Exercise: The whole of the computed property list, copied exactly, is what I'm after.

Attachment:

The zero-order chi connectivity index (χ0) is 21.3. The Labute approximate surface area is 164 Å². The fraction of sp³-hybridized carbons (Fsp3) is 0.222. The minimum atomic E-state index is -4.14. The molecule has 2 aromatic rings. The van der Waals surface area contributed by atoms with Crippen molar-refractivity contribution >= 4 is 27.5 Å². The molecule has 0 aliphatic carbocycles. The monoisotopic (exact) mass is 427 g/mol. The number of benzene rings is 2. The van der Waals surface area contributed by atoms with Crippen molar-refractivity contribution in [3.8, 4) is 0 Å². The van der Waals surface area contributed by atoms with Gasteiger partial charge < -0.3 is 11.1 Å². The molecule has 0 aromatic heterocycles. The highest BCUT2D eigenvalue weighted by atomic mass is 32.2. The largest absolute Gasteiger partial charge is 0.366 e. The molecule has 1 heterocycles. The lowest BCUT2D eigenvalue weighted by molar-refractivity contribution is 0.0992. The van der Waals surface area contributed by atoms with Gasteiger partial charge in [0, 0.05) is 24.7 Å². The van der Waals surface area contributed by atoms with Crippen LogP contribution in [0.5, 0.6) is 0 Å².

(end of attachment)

The zero-order chi connectivity index (χ0) is 21.3. The Labute approximate surface area is 164 Å². The fraction of sp³-hybridized carbons (Fsp3) is 0.222. The minimum atomic E-state index is -4.14. The molecule has 2 aromatic rings. The van der Waals surface area contributed by atoms with Crippen molar-refractivity contribution >= 4 is 27.5 Å². The molecule has 0 aliphatic carbocycles. The monoisotopic (exact) mass is 427 g/mol. The number of benzene rings is 2. The van der Waals surface area contributed by atoms with Crippen molar-refractivity contribution in [3.8, 4) is 0 Å². The van der Waals surface area contributed by atoms with Gasteiger partial charge < -0.3 is 11.1 Å². The molecule has 0 aromatic heterocycles. The highest BCUT2D eigenvalue weighted by atomic mass is 32.2. The largest absolute Gasteiger partial charge is 0.366 e. The molecule has 1 heterocycles. The lowest BCUT2D eigenvalue weighted by molar-refractivity contribution is 0.0992. The van der Waals surface area contributed by atoms with Gasteiger partial charge in [0, 0.05) is 24.7 Å². The van der Waals surface area contributed by atoms with Crippen LogP contribution in [0.5, 0.6) is 0 Å².